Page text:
as he entered, saying, ' Bravo! your article is 
only just.' 

"At last their rivalry, which in reality had never 
been more than emulation, assumed a more ac- 
centuated, a more striking form. Until then no 
pianist had ventured to play in the hall of a large 
theatre with an auditorium of 1,200 or 1,500. 
Thalberg, impelled by his successes, announced 
a concert in the Theatre des Italiens, not in the 
foyer, but in the main auditorium. He played 
for the first time his Moses, and his success was 
a triumph. 

"Liszt, somewhat piqued, saw in Thalberg's 
triumph a defiance, and he announced a concert 
at the Opera. For his battle horse he took Web- 
er's Concertstiick. I was at the concert. He 
placed a box at my disposal, requesting that I 
should give an account of the evening in the 
Gazette Musicale. I arrived full of hope and joy. 


A first glance over the hall checked my ardour 
a trifle. There were many, very many, present, 
but here and there were empty spaces that dis- 
quieted me. My fears were not without reason. 
It was a half success. Between numbers I en- 
countered Berlioz, with whom I exchanged my 
painful impressions, and I returned home quite 
tormented over the article I was to write. The 
next day I had hardly seated myself at my table 
when I received a letter from Liszt. I am happy 
to reproduce here the principal part of that let- 
ter, for it discloses an unknown Liszt, a modest 
Liszt. Yes, modest! It only half astonished 
me, for a certain circumstance had revealed this 
Liszt to me once before. It was at Scheffer's,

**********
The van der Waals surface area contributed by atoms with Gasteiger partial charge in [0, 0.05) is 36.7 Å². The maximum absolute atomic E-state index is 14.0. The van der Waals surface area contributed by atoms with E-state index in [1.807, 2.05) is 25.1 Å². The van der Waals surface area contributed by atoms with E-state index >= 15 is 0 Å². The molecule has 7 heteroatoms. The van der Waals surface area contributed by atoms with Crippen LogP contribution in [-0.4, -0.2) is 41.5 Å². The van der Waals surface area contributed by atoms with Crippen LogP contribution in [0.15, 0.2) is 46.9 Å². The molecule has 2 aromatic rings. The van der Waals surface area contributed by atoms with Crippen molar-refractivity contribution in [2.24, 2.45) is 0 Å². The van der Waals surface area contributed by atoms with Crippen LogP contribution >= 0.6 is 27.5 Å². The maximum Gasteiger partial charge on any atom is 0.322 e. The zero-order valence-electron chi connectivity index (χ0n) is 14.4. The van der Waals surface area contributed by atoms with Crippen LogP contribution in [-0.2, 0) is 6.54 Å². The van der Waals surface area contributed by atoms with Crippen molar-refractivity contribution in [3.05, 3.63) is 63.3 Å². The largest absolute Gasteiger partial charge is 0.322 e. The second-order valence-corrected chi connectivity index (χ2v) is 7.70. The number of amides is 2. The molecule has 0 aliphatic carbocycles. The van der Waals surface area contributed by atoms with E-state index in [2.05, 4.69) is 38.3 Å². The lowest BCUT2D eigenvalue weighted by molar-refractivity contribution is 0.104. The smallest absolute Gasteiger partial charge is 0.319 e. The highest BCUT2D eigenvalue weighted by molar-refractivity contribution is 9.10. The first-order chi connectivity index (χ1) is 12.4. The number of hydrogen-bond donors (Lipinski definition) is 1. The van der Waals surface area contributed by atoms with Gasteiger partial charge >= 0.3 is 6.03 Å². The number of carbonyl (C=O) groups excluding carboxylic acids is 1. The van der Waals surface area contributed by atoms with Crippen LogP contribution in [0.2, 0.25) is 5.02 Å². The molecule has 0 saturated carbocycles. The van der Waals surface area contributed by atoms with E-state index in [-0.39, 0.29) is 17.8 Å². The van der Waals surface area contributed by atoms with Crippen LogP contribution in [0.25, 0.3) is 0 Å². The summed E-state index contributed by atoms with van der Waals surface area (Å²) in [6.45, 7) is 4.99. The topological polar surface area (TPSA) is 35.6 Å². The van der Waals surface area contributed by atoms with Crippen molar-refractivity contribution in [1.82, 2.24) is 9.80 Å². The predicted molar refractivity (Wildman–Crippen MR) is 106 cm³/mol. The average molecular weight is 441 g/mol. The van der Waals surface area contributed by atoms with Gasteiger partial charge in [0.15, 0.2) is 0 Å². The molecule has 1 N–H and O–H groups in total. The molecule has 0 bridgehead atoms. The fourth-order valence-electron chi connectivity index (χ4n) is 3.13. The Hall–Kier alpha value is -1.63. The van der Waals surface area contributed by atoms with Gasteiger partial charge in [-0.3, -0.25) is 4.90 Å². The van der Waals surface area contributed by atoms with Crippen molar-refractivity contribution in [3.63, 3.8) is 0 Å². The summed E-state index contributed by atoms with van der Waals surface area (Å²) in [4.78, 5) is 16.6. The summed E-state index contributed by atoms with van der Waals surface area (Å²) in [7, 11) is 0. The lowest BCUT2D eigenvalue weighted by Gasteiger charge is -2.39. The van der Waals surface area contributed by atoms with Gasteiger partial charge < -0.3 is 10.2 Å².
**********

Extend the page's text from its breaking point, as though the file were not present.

who was painting his portrait. When posing 
Liszt assumed an air of inspiration. Scheffer, 
with his surpassing brusqueness, said to him: 
'The devil, Liszt! Don't put on the airs of a 
man of genius with me. You know well enough 
that I am not fooled by it.' 

"What response did Liszt make to these rude 
words ? He was silent a moment, then going up 
to Scheffer he said: 'You are right, my dear 
friend. But pardon me; you do not know how 
it spoils one to have been an infant prodigy/ 
This response seemed to me absolutely delicious 
in its sweet simplicity I might say in its hu- 
mility. The letter that I give below has the same 

" 'You have shown me of late an affection so 
comprehensive that I ask your permission to 


speak as a friend to a friend. Yes, my dear 
Legouve*, it is as to a friend that I am about to 
confess to you a weakness. I am very glad that 
it is you who are to write of my concert yester- 
day, and I venture to ask you to remain silent 
for this time, and for this time only, concerning 
the defective side of my talent.' 

"Is it possible, I ask, to make a more difficult 
avowal with more delicacy or greater frankness ? 
Do we know many of the great artists capable 
of writing f the defective side of my talent'? 
"I sent him immediately the following response : 
" 'No, my dear friend, I will not do what you 
ask ! No, I will not maintain silence concerning 
the defective side of your talent, for the very sim- 
ple reason that you never displayed greater talent 
than yesterday. Heaven defend me from deny- 
ing the coldness of the public, or from proclaim- 
ing your triumph when you have not triumphed! 
That would be unworthy of you, and, permit me 
to add, of me. But what was it that happened ? 
and why this half failure? Ah! blunderer that 
you were, what a strategic error you committed! 
Instead of placing the orchestra back of you, as